“Apparently some of the smuggled pot made its way from Colorado to the good people at USA Today,” Tweeted Guitar Guy. “Mapmaker at @USATODAY must have been smoking too much when making this map,” tweeted another. A different reader pointed out the mapmaker also misspelled marijuana.

But this whole #facepalm also led to a local story for The Durango Herald, which tracked down the Natrona County District Attorney in Casper, Wyoming. “I saw that article, and I was wondering if they had the wrong state,” he told the newspaper. “Did they mean Colorado?”

Yeah. They did. Maybe “U.S. Americans” really do need more maps … “and such as“.

Meanwhile, The Washington Post had its own map with a different story about drugs (and booze), and highlighted the right state. But it’s not a good look for Colorado.

Did a local reporter here make “a punk-ass move”? No. Eyes rolling so hard

Marshall Zelinger of Denver7 is probably sick of me writing about him in this newsletter. He and Dave Burdick should have lunch! But, hey, at least I’m spelling his name right. This time. Anyway, Zelinger went on some guy’s talk radio show this week to discuss his recent investigative reporting on the forged signatures that helped a GOP U.S. Senate primary candidate get on the ballot. While he was on the show a radio host accused him of a “punk-ass move” (starts about 5:45). What did Zelinger do? He’d rung the doorbell of a statewide candidate for national office at 2:45 in the afternoon after multiple attempts at reaching the candidate and his campaign by phone and e-mail. A reporter going to the house of a statewide candidate for national office is “raw intimidation,” this radio host said. He called it “a line I haven’t seen other people cross.” Listen to the interview, though, and it’s pretty clear this radio host just didn’t like Zelinger going to a Republican’s door. He asks him a bunch of times if he’d do the same to Democrats, etc., etc.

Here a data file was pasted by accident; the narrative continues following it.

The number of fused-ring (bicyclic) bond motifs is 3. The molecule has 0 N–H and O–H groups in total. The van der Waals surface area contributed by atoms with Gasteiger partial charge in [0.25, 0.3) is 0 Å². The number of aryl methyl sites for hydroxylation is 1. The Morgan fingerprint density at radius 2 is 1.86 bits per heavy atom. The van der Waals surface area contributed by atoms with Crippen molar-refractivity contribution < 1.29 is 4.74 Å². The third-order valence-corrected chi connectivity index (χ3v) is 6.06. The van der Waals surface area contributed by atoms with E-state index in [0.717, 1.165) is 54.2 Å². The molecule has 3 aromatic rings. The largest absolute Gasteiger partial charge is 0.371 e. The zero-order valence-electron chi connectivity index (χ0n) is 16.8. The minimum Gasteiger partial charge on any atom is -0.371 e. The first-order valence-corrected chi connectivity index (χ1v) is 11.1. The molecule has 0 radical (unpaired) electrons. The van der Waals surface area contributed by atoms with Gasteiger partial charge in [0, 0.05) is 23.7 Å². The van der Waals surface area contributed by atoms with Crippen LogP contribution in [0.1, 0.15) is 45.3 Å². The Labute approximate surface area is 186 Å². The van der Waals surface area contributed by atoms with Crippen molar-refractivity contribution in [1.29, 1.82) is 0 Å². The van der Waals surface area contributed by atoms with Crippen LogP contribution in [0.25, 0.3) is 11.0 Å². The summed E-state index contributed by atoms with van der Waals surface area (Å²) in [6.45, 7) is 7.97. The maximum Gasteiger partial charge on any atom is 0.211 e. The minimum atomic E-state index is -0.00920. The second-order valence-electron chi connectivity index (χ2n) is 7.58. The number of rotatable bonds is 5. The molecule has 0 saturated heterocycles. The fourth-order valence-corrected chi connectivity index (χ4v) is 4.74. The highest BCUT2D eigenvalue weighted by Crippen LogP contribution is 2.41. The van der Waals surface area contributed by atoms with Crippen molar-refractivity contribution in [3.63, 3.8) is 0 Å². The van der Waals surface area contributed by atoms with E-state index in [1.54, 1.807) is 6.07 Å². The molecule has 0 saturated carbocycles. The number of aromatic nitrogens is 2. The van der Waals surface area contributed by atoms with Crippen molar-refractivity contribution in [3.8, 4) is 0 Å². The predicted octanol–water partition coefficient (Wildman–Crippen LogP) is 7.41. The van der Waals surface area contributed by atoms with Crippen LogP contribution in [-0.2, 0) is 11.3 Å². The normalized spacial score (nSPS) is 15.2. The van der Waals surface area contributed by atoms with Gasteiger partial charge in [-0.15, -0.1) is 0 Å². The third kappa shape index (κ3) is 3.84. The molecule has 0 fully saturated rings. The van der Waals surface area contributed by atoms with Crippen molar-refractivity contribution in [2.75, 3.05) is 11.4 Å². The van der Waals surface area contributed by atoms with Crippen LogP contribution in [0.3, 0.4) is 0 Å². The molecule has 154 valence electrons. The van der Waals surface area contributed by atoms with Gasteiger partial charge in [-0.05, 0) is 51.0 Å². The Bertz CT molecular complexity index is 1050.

Zelinger explains that the candidate in question got on the ballot by petition, which means his campaign paid a company to pay workers to go to the homes of voters, knock on their doors, and get them to sign petitions. But, “That’s total BS,” the radio host insisted. “That is so different than an investigative reporter coming to your house.”

There’s likely a constructive venue to discuss the journalistic ethics of a reporter going to the home of a statewide candidate for national office at 2:45 p.m. (if that’s even a serious question), but this talk radio show was not it.

The Zelinger story just keeps getting crazier, by the way. He finally tracked down the woman who signed those allegedly forged signatures and the name of the dead voter. His video and her reaction is here. Let’s just say there were some choice words and finger gestures for the reporter.

The Online News Association conference is coming to Denver this year

First it was the IRE-NICAR conference for investigative/computer-assisted reporting. Now it’s ONA that has decided to to hold its annual conference in Denver. The Online News Association recently announced about 70 percent of the schedule and a list of speakers for the conference being held Sept. 15-17 at the Hyatt Regency Denver at the Colorado Convention Center. ONA is “the world’s largest association of digital journalists,” a membership organization whose mission is “to inspire innovation and excellence among journalists to better serve the public.”

What you missed on the Sunday front pages across Colorado

Did you spend Sunday in waders looking for the elusive pure greenback cutthroat trout and miss what stories made the front pages of Colorado newspapers? Well, here’s your weekly roundup: